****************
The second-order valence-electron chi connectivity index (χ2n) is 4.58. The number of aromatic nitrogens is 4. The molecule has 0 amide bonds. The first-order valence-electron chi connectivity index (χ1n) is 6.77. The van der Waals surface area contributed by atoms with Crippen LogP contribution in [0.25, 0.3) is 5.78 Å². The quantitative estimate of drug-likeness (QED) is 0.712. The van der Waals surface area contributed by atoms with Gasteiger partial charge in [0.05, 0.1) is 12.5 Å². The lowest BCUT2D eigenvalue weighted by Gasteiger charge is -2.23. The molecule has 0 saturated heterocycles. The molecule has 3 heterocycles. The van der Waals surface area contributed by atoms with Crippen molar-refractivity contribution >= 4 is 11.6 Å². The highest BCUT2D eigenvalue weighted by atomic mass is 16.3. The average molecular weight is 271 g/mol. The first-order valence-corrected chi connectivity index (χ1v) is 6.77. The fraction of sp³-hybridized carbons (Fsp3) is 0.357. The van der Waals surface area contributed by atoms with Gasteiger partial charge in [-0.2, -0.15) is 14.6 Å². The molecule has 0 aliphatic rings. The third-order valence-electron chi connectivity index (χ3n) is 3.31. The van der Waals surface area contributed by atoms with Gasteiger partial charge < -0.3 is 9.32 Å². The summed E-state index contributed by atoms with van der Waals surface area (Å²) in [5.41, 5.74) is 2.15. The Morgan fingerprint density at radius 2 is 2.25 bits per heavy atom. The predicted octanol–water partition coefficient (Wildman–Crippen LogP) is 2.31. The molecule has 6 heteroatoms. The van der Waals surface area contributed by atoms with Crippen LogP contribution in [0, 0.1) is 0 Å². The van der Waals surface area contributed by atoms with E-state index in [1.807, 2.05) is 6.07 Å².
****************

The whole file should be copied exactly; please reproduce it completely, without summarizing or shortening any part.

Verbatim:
The second-order valence-electron chi connectivity index (χ2n) is 4.58. The number of aromatic nitrogens is 4. The molecule has 0 amide bonds. The first-order valence-electron chi connectivity index (χ1n) is 6.77. The van der Waals surface area contributed by atoms with Crippen LogP contribution in [0.25, 0.3) is 5.78 Å². The quantitative estimate of drug-likeness (QED) is 0.712. The van der Waals surface area contributed by atoms with Gasteiger partial charge in [0.05, 0.1) is 12.5 Å². The lowest BCUT2D eigenvalue weighted by Gasteiger charge is -2.23. The molecule has 0 saturated heterocycles. The molecule has 3 heterocycles. The van der Waals surface area contributed by atoms with Crippen molar-refractivity contribution >= 4 is 11.6 Å². The highest BCUT2D eigenvalue weighted by atomic mass is 16.3. The average molecular weight is 271 g/mol. The first-order valence-corrected chi connectivity index (χ1v) is 6.77. The fraction of sp³-hybridized carbons (Fsp3) is 0.357. The van der Waals surface area contributed by atoms with Gasteiger partial charge in [-0.2, -0.15) is 14.6 Å². The molecule has 0 aliphatic rings. The third-order valence-electron chi connectivity index (χ3n) is 3.31. The van der Waals surface area contributed by atoms with Gasteiger partial charge < -0.3 is 9.32 Å². The summed E-state index contributed by atoms with van der Waals surface area (Å²) in [5.41, 5.74) is 2.15. The Morgan fingerprint density at radius 2 is 2.25 bits per heavy atom. The predicted octanol–water partition coefficient (Wildman–Crippen LogP) is 2.31. The molecule has 6 heteroatoms. The van der Waals surface area contributed by atoms with Crippen LogP contribution in [0, 0.1) is 0 Å². The van der Waals surface area contributed by atoms with E-state index in [1.807, 2.05) is 6.07 Å².